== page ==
BERKELEY, Calif. (Reuters) - A melee erupted on Saturday in a Berkeley, California park where supporters and opponents of President Donald Trump were holding competing rallies, resulting in at least 20 arrests as police struggled to keep the two camps apart.
As fist fights broke out between the two sides and people threw bottles and cans over a barricade separating them, police resorted to using to an explosive device at one point in a bid to restore order.
Several people were observed by a Reuters reporter with bloodied faces and minor injuries, but there was no official word on casualties from authorities. Media, citing police, reported that at least 11 people were injured.
Police said more arrests could follow after video shot during the melee was reviewed.
The trouble unfolded when hundreds of Trump opponents staged a counter-rally alongside an event billed as a “Patriots Day” free-speech rally and picnic, organized by mostly Trump supporters.
Between 500 and 1,000 people were in the park as the rallies peaked, according to an estimate by a Reuters reporter.
Among the Trump opponents were some counter-protesters dressed in black and wearing masks. The other side included self-described “patriots” and “nationalists”, Trump supporters, free speech advocates, and other groups.
Daryl Tempesta, 52, who said he served in the U.S. Air Force near the end of the Cold War, went to the rally to show his support for Trump.
“As a veteran, I like the track America is on, and that Trump is willing to stand and say we are still America and we are not going to be globalist, we’re not going to be a communist country,” Tempesta said. “That’s a message I can get behind.”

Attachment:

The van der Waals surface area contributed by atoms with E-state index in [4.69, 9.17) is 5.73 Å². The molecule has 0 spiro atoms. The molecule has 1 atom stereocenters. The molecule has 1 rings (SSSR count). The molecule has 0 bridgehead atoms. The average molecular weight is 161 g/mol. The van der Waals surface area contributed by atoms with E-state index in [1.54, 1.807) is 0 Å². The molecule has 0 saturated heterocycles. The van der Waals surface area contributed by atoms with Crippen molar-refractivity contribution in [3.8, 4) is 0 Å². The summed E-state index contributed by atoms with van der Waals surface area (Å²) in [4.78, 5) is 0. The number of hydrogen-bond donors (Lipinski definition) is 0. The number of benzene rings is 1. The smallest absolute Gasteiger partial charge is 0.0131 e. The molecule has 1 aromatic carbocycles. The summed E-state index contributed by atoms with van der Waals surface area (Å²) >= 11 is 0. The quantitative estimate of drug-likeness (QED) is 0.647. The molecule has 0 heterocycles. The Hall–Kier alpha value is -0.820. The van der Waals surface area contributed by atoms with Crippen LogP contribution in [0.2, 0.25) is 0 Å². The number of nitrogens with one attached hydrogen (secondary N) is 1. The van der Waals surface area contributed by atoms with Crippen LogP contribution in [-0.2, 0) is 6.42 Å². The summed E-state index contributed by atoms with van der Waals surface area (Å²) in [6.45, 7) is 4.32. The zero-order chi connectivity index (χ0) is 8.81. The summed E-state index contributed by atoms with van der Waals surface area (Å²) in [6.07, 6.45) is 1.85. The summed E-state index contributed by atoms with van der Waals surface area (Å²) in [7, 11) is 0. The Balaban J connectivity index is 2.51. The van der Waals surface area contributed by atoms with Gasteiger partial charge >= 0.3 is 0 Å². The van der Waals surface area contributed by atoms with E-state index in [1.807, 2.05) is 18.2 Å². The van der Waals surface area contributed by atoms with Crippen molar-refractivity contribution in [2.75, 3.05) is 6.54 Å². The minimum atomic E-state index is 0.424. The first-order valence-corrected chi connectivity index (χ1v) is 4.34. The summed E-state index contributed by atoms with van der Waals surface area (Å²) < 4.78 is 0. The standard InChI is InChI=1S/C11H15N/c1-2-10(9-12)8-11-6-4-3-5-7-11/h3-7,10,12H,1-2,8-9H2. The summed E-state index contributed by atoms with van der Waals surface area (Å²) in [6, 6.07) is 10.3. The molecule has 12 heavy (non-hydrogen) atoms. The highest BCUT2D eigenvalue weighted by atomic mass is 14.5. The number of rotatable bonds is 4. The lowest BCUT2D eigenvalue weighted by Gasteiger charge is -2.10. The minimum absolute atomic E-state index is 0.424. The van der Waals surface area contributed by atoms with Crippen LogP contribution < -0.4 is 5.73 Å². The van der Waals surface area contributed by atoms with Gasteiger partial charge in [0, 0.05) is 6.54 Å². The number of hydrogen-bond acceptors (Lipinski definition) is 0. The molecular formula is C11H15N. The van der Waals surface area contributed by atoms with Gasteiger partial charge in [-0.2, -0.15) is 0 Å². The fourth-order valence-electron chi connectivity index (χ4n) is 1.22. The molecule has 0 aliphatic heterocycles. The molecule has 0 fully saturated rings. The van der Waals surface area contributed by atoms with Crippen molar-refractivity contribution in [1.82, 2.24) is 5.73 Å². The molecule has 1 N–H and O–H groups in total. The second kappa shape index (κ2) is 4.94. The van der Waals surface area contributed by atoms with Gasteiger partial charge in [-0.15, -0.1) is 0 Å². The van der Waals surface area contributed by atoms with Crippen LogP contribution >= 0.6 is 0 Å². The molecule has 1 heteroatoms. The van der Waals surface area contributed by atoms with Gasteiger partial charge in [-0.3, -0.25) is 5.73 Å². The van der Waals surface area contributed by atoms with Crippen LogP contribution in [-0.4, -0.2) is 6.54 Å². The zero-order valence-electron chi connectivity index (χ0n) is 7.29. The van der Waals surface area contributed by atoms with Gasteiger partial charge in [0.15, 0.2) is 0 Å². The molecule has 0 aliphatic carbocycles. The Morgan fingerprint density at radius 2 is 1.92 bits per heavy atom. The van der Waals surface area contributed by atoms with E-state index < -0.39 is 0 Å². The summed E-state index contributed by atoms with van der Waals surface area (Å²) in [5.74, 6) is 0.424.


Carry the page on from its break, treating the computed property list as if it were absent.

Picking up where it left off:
A weekly farmers market was canceled ahead of the rally due to concerns about violence. Even so, a stall selling fresh vegetables was open for business amid the fist fighting, explosions from firecrackers and smoke wafting through the air.
“We decided to show up anyway because this is our livelihood,” said Tim Mueller, a farmer who owns the stall, surrounded by protesters on both sides.
At least 100 people from both camps eventually moved out of the park and into one of the city’s main intersections, where they continued to fist fight, hurl insults and chant at each other.
The police presence was light there, and only two or three officers were seen near the crossroads.
Berkeley has a long history of liberal activism and the University of California, Berkeley, was a center of protests in the 1960s.
Reporting by Noel Randewich; Writing by Dan Whitcomb; Editing by Cynthia Osterman and Sandra Maler
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